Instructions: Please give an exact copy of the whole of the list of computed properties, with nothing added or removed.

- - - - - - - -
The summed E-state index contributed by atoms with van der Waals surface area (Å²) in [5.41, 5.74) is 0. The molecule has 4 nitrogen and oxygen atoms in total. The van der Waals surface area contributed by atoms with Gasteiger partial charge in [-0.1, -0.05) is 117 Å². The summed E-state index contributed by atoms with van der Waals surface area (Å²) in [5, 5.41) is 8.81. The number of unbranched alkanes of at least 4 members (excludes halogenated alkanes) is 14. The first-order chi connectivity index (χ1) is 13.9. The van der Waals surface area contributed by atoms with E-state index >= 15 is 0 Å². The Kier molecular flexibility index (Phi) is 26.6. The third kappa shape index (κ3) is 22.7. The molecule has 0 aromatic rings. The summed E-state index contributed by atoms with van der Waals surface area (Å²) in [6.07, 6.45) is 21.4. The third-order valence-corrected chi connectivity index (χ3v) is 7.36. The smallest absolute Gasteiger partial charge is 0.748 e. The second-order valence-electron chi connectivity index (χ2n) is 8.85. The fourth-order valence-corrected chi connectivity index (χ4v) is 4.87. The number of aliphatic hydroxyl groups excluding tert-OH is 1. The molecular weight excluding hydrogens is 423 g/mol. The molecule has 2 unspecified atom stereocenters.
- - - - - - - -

The summed E-state index contributed by atoms with van der Waals surface area (Å²) in [5.41, 5.74) is 0. The molecule has 4 nitrogen and oxygen atoms in total. The van der Waals surface area contributed by atoms with Gasteiger partial charge in [-0.1, -0.05) is 117 Å². The summed E-state index contributed by atoms with van der Waals surface area (Å²) in [5, 5.41) is 8.81. The number of unbranched alkanes of at least 4 members (excludes halogenated alkanes) is 14. The first-order chi connectivity index (χ1) is 13.9. The van der Waals surface area contributed by atoms with E-state index >= 15 is 0 Å². The Kier molecular flexibility index (Phi) is 26.6. The third kappa shape index (κ3) is 22.7. The molecule has 0 aromatic rings. The summed E-state index contributed by atoms with van der Waals surface area (Å²) in [6.07, 6.45) is 21.4. The third-order valence-corrected chi connectivity index (χ3v) is 7.36. The smallest absolute Gasteiger partial charge is 0.748 e. The second-order valence-electron chi connectivity index (χ2n) is 8.85. The fourth-order valence-corrected chi connectivity index (χ4v) is 4.87. The number of aliphatic hydroxyl groups excluding tert-OH is 1. The molecular weight excluding hydrogens is 423 g/mol. The molecule has 2 unspecified atom stereocenters.